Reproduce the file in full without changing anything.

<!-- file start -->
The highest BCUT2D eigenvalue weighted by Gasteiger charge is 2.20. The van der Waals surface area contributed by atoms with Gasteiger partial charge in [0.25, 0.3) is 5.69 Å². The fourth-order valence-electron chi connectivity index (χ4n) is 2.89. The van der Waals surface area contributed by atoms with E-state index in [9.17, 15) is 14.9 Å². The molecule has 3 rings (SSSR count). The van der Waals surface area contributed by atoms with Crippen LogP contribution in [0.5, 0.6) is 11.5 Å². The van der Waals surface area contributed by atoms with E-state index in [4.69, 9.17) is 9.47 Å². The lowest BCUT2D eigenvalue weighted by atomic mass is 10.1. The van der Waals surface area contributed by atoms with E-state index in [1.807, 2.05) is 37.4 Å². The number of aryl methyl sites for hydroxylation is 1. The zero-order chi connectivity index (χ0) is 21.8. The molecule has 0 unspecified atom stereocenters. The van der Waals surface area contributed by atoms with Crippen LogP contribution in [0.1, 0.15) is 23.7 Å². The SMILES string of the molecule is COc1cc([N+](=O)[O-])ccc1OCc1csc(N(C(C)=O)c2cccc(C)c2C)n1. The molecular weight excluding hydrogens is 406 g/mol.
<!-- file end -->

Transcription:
The highest BCUT2D eigenvalue weighted by Gasteiger charge is 2.20. The van der Waals surface area contributed by atoms with Gasteiger partial charge in [0.25, 0.3) is 5.69 Å². The fourth-order valence-electron chi connectivity index (χ4n) is 2.89. The van der Waals surface area contributed by atoms with E-state index in [9.17, 15) is 14.9 Å². The molecule has 3 rings (SSSR count). The van der Waals surface area contributed by atoms with Crippen LogP contribution in [0.5, 0.6) is 11.5 Å². The van der Waals surface area contributed by atoms with E-state index in [4.69, 9.17) is 9.47 Å². The lowest BCUT2D eigenvalue weighted by atomic mass is 10.1. The van der Waals surface area contributed by atoms with E-state index in [1.807, 2.05) is 37.4 Å². The number of aryl methyl sites for hydroxylation is 1. The zero-order chi connectivity index (χ0) is 21.8. The molecule has 0 unspecified atom stereocenters. The van der Waals surface area contributed by atoms with Crippen LogP contribution in [0.1, 0.15) is 23.7 Å². The SMILES string of the molecule is COc1cc([N+](=O)[O-])ccc1OCc1csc(N(C(C)=O)c2cccc(C)c2C)n1. The molecular weight excluding hydrogens is 406 g/mol.